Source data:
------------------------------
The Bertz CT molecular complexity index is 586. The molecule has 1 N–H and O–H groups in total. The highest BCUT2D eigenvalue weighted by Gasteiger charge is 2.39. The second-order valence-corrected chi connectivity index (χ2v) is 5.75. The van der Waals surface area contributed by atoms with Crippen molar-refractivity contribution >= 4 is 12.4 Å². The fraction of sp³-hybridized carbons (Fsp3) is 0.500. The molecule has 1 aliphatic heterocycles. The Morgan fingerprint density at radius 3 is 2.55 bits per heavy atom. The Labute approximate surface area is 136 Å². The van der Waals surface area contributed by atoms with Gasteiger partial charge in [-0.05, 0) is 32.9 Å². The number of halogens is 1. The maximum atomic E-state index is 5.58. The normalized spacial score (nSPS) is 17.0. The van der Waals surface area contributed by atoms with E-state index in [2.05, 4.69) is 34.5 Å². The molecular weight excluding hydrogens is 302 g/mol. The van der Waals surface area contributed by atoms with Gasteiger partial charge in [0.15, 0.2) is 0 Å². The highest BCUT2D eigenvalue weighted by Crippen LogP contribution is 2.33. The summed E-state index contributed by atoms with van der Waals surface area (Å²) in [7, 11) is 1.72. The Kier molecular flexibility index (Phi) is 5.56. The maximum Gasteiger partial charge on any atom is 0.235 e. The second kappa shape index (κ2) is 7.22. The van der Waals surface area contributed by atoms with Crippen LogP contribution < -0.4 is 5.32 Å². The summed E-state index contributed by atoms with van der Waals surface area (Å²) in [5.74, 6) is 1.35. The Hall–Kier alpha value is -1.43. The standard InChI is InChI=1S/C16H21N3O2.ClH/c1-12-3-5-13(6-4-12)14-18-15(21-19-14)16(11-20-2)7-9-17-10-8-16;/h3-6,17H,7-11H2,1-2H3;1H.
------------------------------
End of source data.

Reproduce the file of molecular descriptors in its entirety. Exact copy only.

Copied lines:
The Bertz CT molecular complexity index is 586. The molecule has 1 N–H and O–H groups in total. The highest BCUT2D eigenvalue weighted by Gasteiger charge is 2.39. The second-order valence-corrected chi connectivity index (χ2v) is 5.75. The van der Waals surface area contributed by atoms with Crippen molar-refractivity contribution >= 4 is 12.4 Å². The fraction of sp³-hybridized carbons (Fsp3) is 0.500. The molecule has 1 aliphatic heterocycles. The Morgan fingerprint density at radius 3 is 2.55 bits per heavy atom. The Labute approximate surface area is 136 Å². The van der Waals surface area contributed by atoms with Gasteiger partial charge in [-0.05, 0) is 32.9 Å². The number of halogens is 1. The maximum atomic E-state index is 5.58. The normalized spacial score (nSPS) is 17.0. The van der Waals surface area contributed by atoms with E-state index in [2.05, 4.69) is 34.5 Å². The molecular weight excluding hydrogens is 302 g/mol. The van der Waals surface area contributed by atoms with Gasteiger partial charge in [0.15, 0.2) is 0 Å². The highest BCUT2D eigenvalue weighted by Crippen LogP contribution is 2.33. The summed E-state index contributed by atoms with van der Waals surface area (Å²) in [7, 11) is 1.72. The Kier molecular flexibility index (Phi) is 5.56. The maximum Gasteiger partial charge on any atom is 0.235 e. The second kappa shape index (κ2) is 7.22. The van der Waals surface area contributed by atoms with Crippen LogP contribution < -0.4 is 5.32 Å². The summed E-state index contributed by atoms with van der Waals surface area (Å²) in [5.74, 6) is 1.35. The Hall–Kier alpha value is -1.43. The standard InChI is InChI=1S/C16H21N3O2.ClH/c1-12-3-5-13(6-4-12)14-18-15(21-19-14)16(11-20-2)7-9-17-10-8-16;/h3-6,17H,7-11H2,1-2H3;1H.